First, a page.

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Science

Colorado River Releases Greenhouse Gases

In 2014, the U.S. and Mexico agreed to release more than one-hundred-thousand acre-feet of Colorado River water from the Morelos Dam near Yuma, Arizona to the Sea of Cortez in Mexico.

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It was part of a historic agreement called the Minute 319 Pulse Flow and it may have had some environmentally unfriendly side-effects.

It had been more than two decades since Colorado River water flowed into the Sea of Cortez. The intent of the release was to help restore a parched ecosystem damaged by drought and high demand.

Scientists watched closely as the water wound its way through the dry delta and noticed the water bubbling to the surface. They thought at first it was air but recent tests revealed something more environmentally ominous. The river was releasing greenhouse gases like carbon dioxide and methane that had been trapped in the ground for decades.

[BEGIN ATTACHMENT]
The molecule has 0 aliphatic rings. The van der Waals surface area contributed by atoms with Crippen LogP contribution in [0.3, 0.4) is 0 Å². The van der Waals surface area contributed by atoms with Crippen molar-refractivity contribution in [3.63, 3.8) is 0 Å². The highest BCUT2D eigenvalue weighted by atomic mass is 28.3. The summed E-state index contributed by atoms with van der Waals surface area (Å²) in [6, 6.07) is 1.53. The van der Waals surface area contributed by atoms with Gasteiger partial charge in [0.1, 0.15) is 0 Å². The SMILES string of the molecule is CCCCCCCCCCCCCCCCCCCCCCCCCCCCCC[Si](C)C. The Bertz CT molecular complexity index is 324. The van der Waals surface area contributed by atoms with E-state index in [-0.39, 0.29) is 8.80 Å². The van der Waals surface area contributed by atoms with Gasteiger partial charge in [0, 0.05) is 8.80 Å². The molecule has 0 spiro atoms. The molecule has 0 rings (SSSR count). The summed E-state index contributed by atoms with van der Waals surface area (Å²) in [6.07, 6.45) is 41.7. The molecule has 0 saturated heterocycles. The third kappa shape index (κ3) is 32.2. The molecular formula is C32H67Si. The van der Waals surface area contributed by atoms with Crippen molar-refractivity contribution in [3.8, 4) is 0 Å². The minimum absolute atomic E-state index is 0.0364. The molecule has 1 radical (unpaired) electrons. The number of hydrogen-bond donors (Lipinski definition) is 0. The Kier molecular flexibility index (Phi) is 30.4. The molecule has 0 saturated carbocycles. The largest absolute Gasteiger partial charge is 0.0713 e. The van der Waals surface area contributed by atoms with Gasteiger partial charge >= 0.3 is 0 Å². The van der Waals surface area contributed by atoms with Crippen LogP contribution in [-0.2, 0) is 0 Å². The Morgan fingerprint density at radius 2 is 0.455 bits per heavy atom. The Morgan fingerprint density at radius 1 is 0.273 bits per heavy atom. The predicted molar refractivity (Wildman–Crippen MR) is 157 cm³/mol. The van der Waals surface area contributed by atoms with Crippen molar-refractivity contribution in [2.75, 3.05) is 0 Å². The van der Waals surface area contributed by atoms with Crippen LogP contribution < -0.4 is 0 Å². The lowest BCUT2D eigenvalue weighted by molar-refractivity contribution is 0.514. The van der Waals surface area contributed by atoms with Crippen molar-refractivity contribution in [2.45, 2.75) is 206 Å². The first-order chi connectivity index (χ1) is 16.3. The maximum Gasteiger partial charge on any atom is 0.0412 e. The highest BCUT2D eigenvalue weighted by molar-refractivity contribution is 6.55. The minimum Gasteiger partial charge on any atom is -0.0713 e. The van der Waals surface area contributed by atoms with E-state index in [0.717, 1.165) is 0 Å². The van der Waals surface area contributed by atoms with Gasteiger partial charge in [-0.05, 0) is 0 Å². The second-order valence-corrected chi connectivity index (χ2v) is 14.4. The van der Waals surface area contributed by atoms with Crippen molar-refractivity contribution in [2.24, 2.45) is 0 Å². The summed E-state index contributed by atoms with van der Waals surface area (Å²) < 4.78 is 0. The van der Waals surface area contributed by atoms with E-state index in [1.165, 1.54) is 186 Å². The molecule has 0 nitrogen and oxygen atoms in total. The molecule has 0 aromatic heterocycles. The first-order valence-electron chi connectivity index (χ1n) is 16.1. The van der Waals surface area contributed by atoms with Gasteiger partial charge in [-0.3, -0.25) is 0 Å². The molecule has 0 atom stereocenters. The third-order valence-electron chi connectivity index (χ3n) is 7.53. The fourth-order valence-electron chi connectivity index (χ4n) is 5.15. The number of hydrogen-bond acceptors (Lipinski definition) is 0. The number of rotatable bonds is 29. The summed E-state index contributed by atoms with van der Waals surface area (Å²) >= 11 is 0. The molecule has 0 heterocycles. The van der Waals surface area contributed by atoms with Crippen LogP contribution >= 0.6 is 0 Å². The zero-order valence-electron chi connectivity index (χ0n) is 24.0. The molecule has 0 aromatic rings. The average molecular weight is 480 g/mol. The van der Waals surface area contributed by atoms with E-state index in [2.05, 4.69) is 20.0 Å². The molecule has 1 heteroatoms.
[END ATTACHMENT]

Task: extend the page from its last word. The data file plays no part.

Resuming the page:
“We think what’s going on there in the dry riverbed, there’s organic matter from the times when the river was still flowing and that’s being broken down by soil microbes,” said Karl Flessa, a Professor of Geosciences at the University of Arizona and a co-chief scientist of the Minute 319 Monitoring Program.

Some parts of the river displayed thirty percent more carbon dioxide than normal levels.  It’s a rare phenomenon Flessa says needs more research.  “One of the things that happens when you put water in a dry riverbed," he explained, "not surprisingly in the desert, things get green! So I would put a big bet on the fact that any carbon that might’ve been released as a consequence of the pulse flow was quickly taken up by the new vegetation.”

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